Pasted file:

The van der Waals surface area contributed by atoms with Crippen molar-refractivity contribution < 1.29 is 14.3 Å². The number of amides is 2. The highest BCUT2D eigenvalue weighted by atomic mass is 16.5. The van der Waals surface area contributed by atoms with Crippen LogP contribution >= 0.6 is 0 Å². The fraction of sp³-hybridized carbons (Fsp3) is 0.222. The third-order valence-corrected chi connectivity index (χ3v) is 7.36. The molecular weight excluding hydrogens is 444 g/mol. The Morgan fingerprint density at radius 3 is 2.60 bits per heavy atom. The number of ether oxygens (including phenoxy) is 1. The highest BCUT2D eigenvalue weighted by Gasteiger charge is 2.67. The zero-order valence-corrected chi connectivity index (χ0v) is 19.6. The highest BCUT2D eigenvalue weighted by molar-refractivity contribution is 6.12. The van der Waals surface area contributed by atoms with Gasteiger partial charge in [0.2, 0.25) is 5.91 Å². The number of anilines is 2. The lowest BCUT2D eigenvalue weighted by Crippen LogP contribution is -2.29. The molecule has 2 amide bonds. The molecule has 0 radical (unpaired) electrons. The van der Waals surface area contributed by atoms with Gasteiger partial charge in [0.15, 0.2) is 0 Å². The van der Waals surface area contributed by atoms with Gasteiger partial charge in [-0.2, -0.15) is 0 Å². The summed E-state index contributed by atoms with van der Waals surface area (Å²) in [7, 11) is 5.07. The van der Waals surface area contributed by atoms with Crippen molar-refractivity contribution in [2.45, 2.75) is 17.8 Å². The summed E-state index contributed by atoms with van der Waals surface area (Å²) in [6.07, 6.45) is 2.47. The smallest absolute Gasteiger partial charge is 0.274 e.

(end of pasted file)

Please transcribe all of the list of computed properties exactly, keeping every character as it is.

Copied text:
The van der Waals surface area contributed by atoms with Crippen molar-refractivity contribution < 1.29 is 14.3 Å². The number of amides is 2. The highest BCUT2D eigenvalue weighted by atomic mass is 16.5. The van der Waals surface area contributed by atoms with Crippen LogP contribution >= 0.6 is 0 Å². The fraction of sp³-hybridized carbons (Fsp3) is 0.222. The third-order valence-corrected chi connectivity index (χ3v) is 7.36. The molecular weight excluding hydrogens is 444 g/mol. The Morgan fingerprint density at radius 3 is 2.60 bits per heavy atom. The number of ether oxygens (including phenoxy) is 1. The highest BCUT2D eigenvalue weighted by Gasteiger charge is 2.67. The zero-order valence-corrected chi connectivity index (χ0v) is 19.6. The highest BCUT2D eigenvalue weighted by molar-refractivity contribution is 6.12. The van der Waals surface area contributed by atoms with Gasteiger partial charge in [0.2, 0.25) is 5.91 Å². The number of anilines is 2. The lowest BCUT2D eigenvalue weighted by Crippen LogP contribution is -2.29. The molecule has 2 amide bonds. The molecule has 0 radical (unpaired) electrons. The van der Waals surface area contributed by atoms with Gasteiger partial charge in [0.15, 0.2) is 0 Å². The van der Waals surface area contributed by atoms with Gasteiger partial charge in [-0.2, -0.15) is 0 Å². The summed E-state index contributed by atoms with van der Waals surface area (Å²) in [7, 11) is 5.07. The van der Waals surface area contributed by atoms with Crippen molar-refractivity contribution in [2.45, 2.75) is 17.8 Å². The summed E-state index contributed by atoms with van der Waals surface area (Å²) in [6.07, 6.45) is 2.47. The smallest absolute Gasteiger partial charge is 0.274 e.